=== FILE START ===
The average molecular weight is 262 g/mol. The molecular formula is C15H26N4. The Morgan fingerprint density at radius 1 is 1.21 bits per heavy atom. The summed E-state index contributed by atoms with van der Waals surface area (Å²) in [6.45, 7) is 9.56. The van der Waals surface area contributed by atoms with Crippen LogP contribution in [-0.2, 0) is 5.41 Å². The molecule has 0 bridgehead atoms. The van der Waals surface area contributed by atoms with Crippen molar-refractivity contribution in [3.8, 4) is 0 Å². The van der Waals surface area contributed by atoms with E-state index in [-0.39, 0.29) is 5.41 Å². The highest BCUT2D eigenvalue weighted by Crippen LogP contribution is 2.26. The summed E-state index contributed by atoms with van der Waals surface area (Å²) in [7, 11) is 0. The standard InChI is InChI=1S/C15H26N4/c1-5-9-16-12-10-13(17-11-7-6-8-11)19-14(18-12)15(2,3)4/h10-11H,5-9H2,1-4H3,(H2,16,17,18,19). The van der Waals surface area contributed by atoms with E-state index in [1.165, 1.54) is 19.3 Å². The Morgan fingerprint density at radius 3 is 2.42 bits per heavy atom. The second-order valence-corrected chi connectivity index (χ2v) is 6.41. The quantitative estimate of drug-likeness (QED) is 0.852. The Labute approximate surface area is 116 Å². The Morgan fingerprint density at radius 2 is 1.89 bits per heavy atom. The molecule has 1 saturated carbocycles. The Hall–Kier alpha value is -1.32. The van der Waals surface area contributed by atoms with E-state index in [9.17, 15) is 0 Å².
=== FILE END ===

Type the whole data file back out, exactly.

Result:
The average molecular weight is 262 g/mol. The molecular formula is C15H26N4. The Morgan fingerprint density at radius 1 is 1.21 bits per heavy atom. The summed E-state index contributed by atoms with van der Waals surface area (Å²) in [6.45, 7) is 9.56. The van der Waals surface area contributed by atoms with Crippen LogP contribution in [-0.2, 0) is 5.41 Å². The molecule has 0 bridgehead atoms. The van der Waals surface area contributed by atoms with Crippen molar-refractivity contribution in [3.8, 4) is 0 Å². The van der Waals surface area contributed by atoms with E-state index in [-0.39, 0.29) is 5.41 Å². The highest BCUT2D eigenvalue weighted by Crippen LogP contribution is 2.26. The summed E-state index contributed by atoms with van der Waals surface area (Å²) in [7, 11) is 0. The standard InChI is InChI=1S/C15H26N4/c1-5-9-16-12-10-13(17-11-7-6-8-11)19-14(18-12)15(2,3)4/h10-11H,5-9H2,1-4H3,(H2,16,17,18,19). The van der Waals surface area contributed by atoms with E-state index in [1.165, 1.54) is 19.3 Å². The Morgan fingerprint density at radius 3 is 2.42 bits per heavy atom. The second-order valence-corrected chi connectivity index (χ2v) is 6.41. The quantitative estimate of drug-likeness (QED) is 0.852. The Labute approximate surface area is 116 Å². The Morgan fingerprint density at radius 2 is 1.89 bits per heavy atom. The molecule has 1 saturated carbocycles. The Hall–Kier alpha value is -1.32. The van der Waals surface area contributed by atoms with E-state index in [9.17, 15) is 0 Å².